Take the 2-minute tour ×
Stack Overflow is a question and answer site for professional and enthusiast programmers. It's 100% free, no registration required.

I am trying to implement an FFT based subpixel shifting (translation) algorithm in Python. The Fourier shift theorem allows an array to be translated by a subpixel amount by: 1. Forward FFT array 2. Multiply array by linear phase ramp in Fourier space 3. Inverse FFT array

This algorithm is easy to implement in python using numpy/scipy but its incredibly slow (~10msec) per shift for 256**2 array. I am trying to speed this up by calling c code directly from python using scipy.weave.inline.

I'm having trouble however in passing complex numpy arrays to FFTW. The c code looks like:

    #include <fftw3.h>
    #include <stdlib.h>

    #define INVERSE +1
    #define FORWARD -1

    fftw_complex *i, *o;
    int n, m;
    fftw_plan pf, pi;
    #line 22 "test_scipy_weave.py" 

    i = (fftw_complex*) fftw_malloc(sizeof(fftw_complex) * xdim*ydim);
    o = (fftw_complex*) fftw_malloc(sizeof(fftw_complex) * xdim*ydim);

    pf = fftw_plan_dft_2d(xdim, ydim, i, o, -1, FFTW_PATIENT);
    pi = fftw_plan_dft_2d(xdim, ydim, o, i,  1, FFTW_PATIENT);

    # Copy data to fftw_complex array. How to use python arrays directly
    for (n=0; n<xdim;n++){
        for (m=0; m<ydim; m++){


    /* Mult by linear phase ramp here */


    for (n=0; n<xdim;n++){
        for (m=0; m<ydim; m++){
            b[n*xdim+m] = std::complex<double>([in*xdim+m][0], i[n*xdim+m][1]);


So you can see I have to copy the data stored in the numpy array "a" into the fftw_complex array "i". And again at the end I have to copy the result "i" into the output numpy array "b". It would be much more efficient to use the numpy arrays "a" and "b" directly in the fftw but I cannot get this to work.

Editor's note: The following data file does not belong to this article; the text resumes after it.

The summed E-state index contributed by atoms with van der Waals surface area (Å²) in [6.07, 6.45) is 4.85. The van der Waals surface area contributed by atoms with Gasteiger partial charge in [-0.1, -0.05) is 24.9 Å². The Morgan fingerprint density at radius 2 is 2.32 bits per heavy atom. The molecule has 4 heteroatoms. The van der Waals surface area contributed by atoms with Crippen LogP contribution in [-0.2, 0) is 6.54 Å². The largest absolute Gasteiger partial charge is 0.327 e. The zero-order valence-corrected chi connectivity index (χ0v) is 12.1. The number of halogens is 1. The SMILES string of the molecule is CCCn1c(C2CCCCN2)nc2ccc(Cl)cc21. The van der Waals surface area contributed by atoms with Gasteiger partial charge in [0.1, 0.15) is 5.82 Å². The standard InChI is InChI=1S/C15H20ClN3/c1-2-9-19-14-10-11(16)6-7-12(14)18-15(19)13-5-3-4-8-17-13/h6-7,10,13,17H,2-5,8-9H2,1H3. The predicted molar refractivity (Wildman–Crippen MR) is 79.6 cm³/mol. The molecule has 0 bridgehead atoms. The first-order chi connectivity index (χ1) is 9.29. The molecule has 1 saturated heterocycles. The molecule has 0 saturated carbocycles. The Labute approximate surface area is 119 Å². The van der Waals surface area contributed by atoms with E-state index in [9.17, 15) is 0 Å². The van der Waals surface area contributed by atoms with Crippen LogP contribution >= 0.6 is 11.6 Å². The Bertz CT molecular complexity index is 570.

Does anyone have an idea on how to get fftw to use complex numpy arrays directly in scipy.weave.inline?


share|improve this question

1 Answer 1

up vote 0 down vote accepted

According to the fftw manual, you can import complex.h before fftw.h, which will guarantee that fftw_complex will correspond to the native C data type. I'm pretty sure that numpy data types are also guaranteed to be (or in practice are likely to be) compatible with native C data types.

In this case you can access a pointer to the array data as a.data_as(ctypes.c_void_p). Unfortunately ctypes doesn't recognise complex types, but hopefully casting to a void pointer will do the trick.

When doing this, you have to be careful that your array a is stored in C-contiguous fashion, specified by the parameter order='C' when creating the array.

share|improve this answer

Your Answer


By posting your answer, you agree to the privacy policy and terms of service.

Not the answer you're looking for? Browse other questions tagged or ask your own question.